Have you no shame?


    “Revenue went up after the JFK tax cuts, the Reagan tax cuts, and the Bush tax cuts.”

    Dunno about the first two, but definitely wrong on the third.

  • WillyP

    How to Beat Trump?
    Let him talk and bring up his past.
    Kelo? Reagan? He’s not even a liberal. He has no bearing. He’s a self-aggrandizing punk. In another month he’ll be gone.

  • gmckee1985

    Romney will pick someone such as Bob McDonnell or John Thune as his running mate, if he ends up getting the nom.

  • armstp

    I think the gloves should come off with regard to Trump. I think the press should start digging up the real dirt on Trump. This guy has got an incredible amount of skeletons in his closet.

    I think you could start with all the womanizing he has done over the years when he was married. This guy use to party with the P Diddy and all the hip hop artists. I am sure there are many sex related stories on Trump. A scandal or two just waiting to come to the surface.

    Then someone should move on to his real estate-gambling “empire”. He drove his businesses into bankruptcy not once, but twice. I am sure there are many many shady deals and big government subsidies and benefits he got over the years.

    Then someone can move on to his taxes. Given his shady business practices and real estate in general, I am sure he has had many tax issues over the years. Has Trump paid all his taxes over the years?

    Then someone could move on to his lobbying both at the city and state level? Has he ever manipulated the system to his favor? Has he ever put politicians in his back pocket. etc. That is generally what real estate developers do. They game the system or manipulate the system through lobbying and political donations. Real estate is one of the biggest scumbag businesses, particularly in NY.

    etc. etc. etc.

  • steven08817

    The chickens are coming home to roost! All the crap the right has thrown at Obama (socialist, alien, Muslim) to delegitimize is now going to be used by Trump to discredit the GOP. Trump is exposing the GOP as a crazy bunch of nuts. They are so brainwashed they cannot distinguish between conspiracies and the truth.

  • anniemargret

    armstp: That’s why Trump won’t run. For all the reasons you list above. Trump is not a fool in the end. He wouldn’t want his tax records or his womanizing to see the light of media glare.

    By the way, folks, he has a three or four year old at home. Some father. Never home. Another swat at him as far as I’m concerned.

    And Trump’s dad made his millions as a slumlord in NYC.

    Nope. Trump is doing it for his own super-sized ego and to make more money. Like he doesn’t have enough. But then again, what millionaires ever have enough?

    The GOP needs to get serious. Please. Stop giving America these morons and self-serving hucksters. The country deserves better.

  • anniemargret

    steven: You are so right. The GOP has dug so far down in the dirt they cannot recognize a normal candidate or support one if their life depended on it. The sane people – the few, the brave – are so sane that they are too boring for the average Republican voter.

    They want red meat! Serve it up with a lot of mashed potatoes and gravy. Throw it at em” Birtherism! Socialism! Gays marrying! Obama was a community organizer! Obama is a half black man!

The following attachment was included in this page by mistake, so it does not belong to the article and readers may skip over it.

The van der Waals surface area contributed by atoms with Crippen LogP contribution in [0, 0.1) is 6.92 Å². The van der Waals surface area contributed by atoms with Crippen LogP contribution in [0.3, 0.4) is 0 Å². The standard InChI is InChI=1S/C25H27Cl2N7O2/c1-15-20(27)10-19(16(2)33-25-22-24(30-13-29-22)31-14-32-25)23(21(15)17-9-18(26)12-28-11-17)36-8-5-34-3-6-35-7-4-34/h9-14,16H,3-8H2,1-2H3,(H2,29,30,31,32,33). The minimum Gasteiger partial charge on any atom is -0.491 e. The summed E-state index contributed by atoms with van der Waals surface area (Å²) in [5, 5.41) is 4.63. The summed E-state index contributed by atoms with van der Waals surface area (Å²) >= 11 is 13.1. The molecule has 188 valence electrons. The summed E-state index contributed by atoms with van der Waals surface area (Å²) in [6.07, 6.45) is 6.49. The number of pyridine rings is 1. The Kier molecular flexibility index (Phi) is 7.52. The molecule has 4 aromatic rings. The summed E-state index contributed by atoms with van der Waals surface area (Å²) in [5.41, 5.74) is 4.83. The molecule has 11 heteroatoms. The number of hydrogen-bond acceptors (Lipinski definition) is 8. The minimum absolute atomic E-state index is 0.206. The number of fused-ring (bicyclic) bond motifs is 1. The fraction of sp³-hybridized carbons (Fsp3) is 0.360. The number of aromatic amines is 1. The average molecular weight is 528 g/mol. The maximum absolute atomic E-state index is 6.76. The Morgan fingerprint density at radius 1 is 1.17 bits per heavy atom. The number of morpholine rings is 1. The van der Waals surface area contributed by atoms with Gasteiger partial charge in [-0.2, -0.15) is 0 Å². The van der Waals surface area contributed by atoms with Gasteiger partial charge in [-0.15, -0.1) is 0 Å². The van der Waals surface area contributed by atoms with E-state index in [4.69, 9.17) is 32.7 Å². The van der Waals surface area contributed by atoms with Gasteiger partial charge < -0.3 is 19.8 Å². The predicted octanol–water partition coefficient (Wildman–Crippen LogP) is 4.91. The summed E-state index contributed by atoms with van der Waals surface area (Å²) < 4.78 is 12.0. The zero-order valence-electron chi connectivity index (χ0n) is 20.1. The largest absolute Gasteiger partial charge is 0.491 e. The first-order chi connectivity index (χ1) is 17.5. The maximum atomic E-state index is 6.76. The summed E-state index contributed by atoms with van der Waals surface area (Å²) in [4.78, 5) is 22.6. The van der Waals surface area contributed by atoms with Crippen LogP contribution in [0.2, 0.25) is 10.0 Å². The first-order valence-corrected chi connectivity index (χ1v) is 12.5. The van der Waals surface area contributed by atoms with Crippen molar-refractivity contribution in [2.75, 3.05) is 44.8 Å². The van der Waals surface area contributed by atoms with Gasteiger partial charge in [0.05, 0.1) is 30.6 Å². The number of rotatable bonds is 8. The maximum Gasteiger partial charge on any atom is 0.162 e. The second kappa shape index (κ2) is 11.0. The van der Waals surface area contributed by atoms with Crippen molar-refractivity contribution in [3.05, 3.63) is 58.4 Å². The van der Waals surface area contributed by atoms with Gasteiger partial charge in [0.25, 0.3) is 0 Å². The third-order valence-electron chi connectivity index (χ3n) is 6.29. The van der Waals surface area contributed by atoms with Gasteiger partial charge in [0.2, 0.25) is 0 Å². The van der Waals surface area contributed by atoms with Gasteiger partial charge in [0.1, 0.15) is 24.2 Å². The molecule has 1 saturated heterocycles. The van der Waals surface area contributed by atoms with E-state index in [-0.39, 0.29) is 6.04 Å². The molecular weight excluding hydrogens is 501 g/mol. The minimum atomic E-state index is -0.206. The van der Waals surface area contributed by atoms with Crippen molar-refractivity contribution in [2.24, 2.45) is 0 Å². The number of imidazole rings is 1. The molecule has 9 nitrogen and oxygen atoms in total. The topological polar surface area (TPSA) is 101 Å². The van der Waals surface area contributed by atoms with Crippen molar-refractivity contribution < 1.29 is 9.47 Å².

They need a leader….there’s not a one in sight. Even for the sane ones, they have to get on board the Nut Train. No hope for the Republicans in sight.

  • 24AheadDotCom

    Frum is one of the few GOP leaders who aren’t nuts.

    However, his idea that the TPers are just using “debt” etc. as proxies for something else isn’t entirely accurate: many of them mistakenly believe that debt/spending are the most important issues facing the U.S. Their ideology is what I call “LibertarianLite”. They aren’t full-on crazies, but they’re close. And, they’re buying everything their oftentimes corrupt leaders (Armey, Koch, etc.) sell them.

    For an example, for a couple years now I’ve been trying to get them to go after illegal immig. instead of having OCD on spending. I’ve had no success whatsoever, and the TPers have largely ignore immig. That’s despite the fact that’s it’s far more fundamental and vital than spending and – unlike spending – it’s where the Dems are most vulnerable.

    Certainly, the TPers have been duped. But, it takes two to tango and they’ve been following right along.

  • rbottoms

    Finally, I recall that Jeremiah Wright’s mentor Louis Farrakhan used the term “bloodsuckers”…

    Farrakhan was an asshole, so was Wright.

    Was there a point there somewhere?

    Donald Trump is appealing to the racist, gay basher, anti-science nuts who have overrun the GOP. I truly despise the GOP, but mainly for their use of the Southern Strategy to entice the Dixiecrats to jump ship into the welcoming arms of the GOP.

    It’s why 90% of black Americans vote for the Democrats and will continue to do so so long as the weekly parade of some GOP official sending nigger jokes continues.

    You feel all icky being compared to an Orange County GOP official who compares Obama to a chimpanzee, and you willingly blind yourself to the disgustingly blatant nature of the bigotry so it doesn’t itch so much.

    The main difference between Louis F., the all-purpose bogeyman of the 90′, lies in what he wasn’t, a Democratic Party official, member of congress, or presidential candidate. When one of yours goes full birther fascist, it usually turns out he’s mayor, or party official. Hence the need to engage in the frantic hand washing.